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Along came a Spyder

WANT TO GO?

Pat Benatar and Neil Giraldo

WHERE: Clay Center

WHEN: 8 p.m. Sunday

TICKETS: $40, $55, $75

INFO: 304-561-3570 or www.theclaycenter.orgCHARLESTON, W.Va. -- There are a lot of great rock 'n' roll stories. How Neil Giraldo got the nickname Spyder isn't one of them.

The heavily tattooed rock guitarist explained, "Patricia and I were walking around someplace, and we saw a sign that said Spider's Dinner Club.

"It was black and yellow, and she asked me, 'Don't you like black and yellow?'"

Giraldo told her, "Um, yeah."

So, she pointed at it and said, "I'm going to call you Spyder."

Somehow, the name stuck, and the 56-year-old has been using it interchangeably ever since. What didn't really stick was the name Patricia. Only a few people use that one. Most everybody else knows her as Pat Benatar.

The couple, married 30 years now, performs Sunday night at the Clay Center.

Benatar -- best known for a slew of arena rock hits like "Hit Me with Your Best Shot," "Love is a Battlefield" and "Heartbreaker" -- and Giraldo met in the late 1970s. At the time, he was finishing up work on a Rick Derringer record when he got a call from an executive at Chrysalis Records.

"He said they'd signed a girl who wanted to put together a band and record, but she'd tried working with some people and nothing seemed to work."

The record company asked him to see if he could do anything.

Giraldo said they hit it off immediately.

"She wanted a partner, and it was perfect: we were each other's muse. I made her work harder, she made me work harder, and we were a perfect combo -- kind of that Mick Jagger/Keith Richards, Robert Plant/Jimmy Page dynamic."

As a partnership, Giraldo did a lot more than play guitar. He arranged music for Benatar, helped choose material for her and her band, wrote songs and produced 11 of Benatar's 12 albums.

"It never felt like I was the side guy," he said. "It was sometimes portrayed that way, but it was never the way it was."

As his wife's producer, he had an enormous amount of freedom and responsibility.

"I always heard the records finished before anyone else did," he said. "I heard it in my head. The trick for me as a producer was to communicate what I heard to the other players and get them to play it."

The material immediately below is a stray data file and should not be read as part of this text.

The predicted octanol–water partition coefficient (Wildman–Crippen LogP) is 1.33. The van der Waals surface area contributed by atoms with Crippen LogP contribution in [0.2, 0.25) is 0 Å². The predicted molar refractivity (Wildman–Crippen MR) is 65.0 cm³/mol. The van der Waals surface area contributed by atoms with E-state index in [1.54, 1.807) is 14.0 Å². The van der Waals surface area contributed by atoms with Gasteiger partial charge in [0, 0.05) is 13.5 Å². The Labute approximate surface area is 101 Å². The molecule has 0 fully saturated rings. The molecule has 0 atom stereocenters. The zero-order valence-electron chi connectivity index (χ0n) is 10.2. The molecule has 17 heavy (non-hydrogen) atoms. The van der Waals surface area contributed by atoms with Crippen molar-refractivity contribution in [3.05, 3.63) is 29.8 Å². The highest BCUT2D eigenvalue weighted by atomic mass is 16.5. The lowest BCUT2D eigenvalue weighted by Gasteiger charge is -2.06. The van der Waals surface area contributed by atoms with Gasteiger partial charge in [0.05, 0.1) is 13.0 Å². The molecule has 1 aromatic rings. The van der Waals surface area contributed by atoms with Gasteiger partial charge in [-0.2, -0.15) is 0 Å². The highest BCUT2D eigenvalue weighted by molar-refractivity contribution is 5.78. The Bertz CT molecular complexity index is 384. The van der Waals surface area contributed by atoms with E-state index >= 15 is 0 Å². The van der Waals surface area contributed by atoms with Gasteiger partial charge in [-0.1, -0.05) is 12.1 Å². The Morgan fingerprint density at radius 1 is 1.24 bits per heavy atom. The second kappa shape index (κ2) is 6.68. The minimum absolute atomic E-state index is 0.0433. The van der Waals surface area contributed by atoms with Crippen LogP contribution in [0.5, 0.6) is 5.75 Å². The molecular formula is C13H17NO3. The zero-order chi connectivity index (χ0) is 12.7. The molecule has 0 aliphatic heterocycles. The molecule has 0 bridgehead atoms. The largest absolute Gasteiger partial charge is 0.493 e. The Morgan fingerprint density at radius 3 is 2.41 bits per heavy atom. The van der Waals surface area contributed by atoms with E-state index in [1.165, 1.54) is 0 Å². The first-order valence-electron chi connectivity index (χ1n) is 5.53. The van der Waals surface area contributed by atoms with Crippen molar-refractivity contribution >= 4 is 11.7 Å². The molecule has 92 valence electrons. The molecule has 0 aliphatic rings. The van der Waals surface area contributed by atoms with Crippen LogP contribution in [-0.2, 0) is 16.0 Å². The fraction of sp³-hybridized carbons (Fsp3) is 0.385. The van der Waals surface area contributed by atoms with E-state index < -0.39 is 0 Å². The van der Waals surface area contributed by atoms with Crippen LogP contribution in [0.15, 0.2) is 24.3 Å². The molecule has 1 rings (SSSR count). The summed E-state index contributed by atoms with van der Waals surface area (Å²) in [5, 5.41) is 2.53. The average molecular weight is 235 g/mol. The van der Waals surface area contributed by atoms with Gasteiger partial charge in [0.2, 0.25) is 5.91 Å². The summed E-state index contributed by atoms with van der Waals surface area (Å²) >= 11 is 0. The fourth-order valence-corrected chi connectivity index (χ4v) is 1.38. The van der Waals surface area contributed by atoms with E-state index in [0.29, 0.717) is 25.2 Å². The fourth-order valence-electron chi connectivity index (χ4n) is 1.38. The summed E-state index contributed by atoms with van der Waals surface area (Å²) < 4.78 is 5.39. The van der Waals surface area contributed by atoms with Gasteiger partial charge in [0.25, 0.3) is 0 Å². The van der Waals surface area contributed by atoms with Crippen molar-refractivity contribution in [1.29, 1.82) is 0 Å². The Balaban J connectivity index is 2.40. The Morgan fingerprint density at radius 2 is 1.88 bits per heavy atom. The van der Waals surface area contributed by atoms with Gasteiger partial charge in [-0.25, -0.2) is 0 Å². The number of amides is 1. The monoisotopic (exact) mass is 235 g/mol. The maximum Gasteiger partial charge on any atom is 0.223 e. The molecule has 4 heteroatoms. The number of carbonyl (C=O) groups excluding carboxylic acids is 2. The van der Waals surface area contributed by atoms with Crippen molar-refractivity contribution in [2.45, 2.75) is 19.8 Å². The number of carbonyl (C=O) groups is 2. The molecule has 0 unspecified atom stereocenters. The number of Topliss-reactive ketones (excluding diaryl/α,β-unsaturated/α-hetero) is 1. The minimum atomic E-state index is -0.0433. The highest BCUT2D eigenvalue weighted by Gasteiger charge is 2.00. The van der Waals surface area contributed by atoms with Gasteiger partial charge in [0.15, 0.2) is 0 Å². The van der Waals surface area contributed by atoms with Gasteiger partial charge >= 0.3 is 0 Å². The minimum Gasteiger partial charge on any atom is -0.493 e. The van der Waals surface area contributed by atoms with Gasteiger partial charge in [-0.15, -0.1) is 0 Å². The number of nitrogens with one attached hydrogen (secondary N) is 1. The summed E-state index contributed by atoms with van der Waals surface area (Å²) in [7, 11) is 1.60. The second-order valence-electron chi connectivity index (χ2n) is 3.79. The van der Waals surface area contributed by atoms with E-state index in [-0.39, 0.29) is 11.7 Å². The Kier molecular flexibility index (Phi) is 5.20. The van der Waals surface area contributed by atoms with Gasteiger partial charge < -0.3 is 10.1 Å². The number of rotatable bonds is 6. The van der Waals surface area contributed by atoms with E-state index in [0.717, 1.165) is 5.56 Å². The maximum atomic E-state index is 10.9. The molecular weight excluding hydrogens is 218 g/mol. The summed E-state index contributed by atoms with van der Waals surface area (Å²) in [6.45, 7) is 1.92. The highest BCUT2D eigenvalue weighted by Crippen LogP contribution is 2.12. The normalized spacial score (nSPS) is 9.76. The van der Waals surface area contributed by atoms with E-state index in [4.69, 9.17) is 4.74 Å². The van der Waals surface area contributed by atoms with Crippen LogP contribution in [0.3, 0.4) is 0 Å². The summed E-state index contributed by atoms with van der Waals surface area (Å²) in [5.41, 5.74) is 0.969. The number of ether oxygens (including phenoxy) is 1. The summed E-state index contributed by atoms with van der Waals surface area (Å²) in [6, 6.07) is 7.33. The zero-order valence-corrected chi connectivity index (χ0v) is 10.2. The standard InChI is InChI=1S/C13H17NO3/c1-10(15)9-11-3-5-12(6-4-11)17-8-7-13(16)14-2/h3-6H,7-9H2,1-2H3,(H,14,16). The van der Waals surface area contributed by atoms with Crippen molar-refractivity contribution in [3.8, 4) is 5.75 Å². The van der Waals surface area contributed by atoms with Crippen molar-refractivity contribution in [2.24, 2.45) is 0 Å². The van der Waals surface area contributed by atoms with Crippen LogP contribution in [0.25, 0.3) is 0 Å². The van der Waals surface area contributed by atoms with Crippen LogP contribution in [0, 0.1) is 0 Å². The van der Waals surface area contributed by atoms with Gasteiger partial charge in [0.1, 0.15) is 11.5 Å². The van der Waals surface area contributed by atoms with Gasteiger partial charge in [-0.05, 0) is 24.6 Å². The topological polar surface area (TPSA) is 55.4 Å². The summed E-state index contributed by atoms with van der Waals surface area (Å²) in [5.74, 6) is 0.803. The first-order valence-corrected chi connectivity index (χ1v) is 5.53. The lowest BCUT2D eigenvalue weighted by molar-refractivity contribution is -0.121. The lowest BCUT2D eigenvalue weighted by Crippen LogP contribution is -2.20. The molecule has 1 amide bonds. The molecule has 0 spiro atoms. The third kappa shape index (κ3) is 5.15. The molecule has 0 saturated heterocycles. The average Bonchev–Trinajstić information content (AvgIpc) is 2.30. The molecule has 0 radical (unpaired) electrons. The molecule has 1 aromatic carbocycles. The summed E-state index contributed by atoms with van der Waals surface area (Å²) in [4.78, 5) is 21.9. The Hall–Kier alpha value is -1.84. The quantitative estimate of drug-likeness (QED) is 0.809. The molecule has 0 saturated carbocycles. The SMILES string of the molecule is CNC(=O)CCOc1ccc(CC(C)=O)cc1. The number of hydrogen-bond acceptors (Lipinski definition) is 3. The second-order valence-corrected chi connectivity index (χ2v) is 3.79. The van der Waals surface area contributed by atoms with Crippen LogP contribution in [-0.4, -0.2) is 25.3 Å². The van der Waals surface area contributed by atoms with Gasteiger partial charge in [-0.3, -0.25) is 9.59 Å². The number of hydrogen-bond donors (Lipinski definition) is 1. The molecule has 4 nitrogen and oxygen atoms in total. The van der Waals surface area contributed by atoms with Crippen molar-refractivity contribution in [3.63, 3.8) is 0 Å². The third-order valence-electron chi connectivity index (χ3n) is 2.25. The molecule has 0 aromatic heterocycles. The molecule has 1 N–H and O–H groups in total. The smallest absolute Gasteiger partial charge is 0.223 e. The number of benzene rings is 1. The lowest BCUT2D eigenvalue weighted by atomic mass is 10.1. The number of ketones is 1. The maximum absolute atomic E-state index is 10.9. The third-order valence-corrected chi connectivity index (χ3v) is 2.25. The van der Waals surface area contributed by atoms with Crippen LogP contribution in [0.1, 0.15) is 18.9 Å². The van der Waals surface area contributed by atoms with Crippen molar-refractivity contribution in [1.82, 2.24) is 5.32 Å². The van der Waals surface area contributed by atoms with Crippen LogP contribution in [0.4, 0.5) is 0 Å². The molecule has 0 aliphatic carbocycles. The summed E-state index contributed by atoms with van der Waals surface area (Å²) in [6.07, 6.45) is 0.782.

From the very beginning, he and Benatar worked closely together, but he never thought it was weird when he found himself dating the boss.

Giraldo laughed and said, "It was inevitable. It couldn't be stopped. We were together all the time and love just kind of happened."

The couple married in 1982. They have four daughters together, which is why the guitarist ended up with so many tattoos.

"I got the first one when our first daughter was born," he said.

He added a new tattoo with each new baby.

"...And then the godchildren.

"It's a whole life story," he said. "The tattoos started with the oldest daughter, and now I get kind of itchy around November or December. It feels like the right time to get another one."

So far, he's managed to quell the urge for five years.

The hardest part of what he does now is the travel.

"That's the part that wears you down," he said, although he acknowledged that these days it helps that they have a good road crew and road manager. "It makes it very good."

The kids don't come on the road like they used to.

"We had a private jet for a while," Giraldo said. "We used to strap our first daughter in her seat, and she'd hold up her hands during takeoff."

He sounded like he missed that.

"Our youngest just turned 18. They don't really come out that often."

He added, "Maybe the grandkids will."

Reach Bill Lynch at lynch@wvgazette.com or 304-348-5195.


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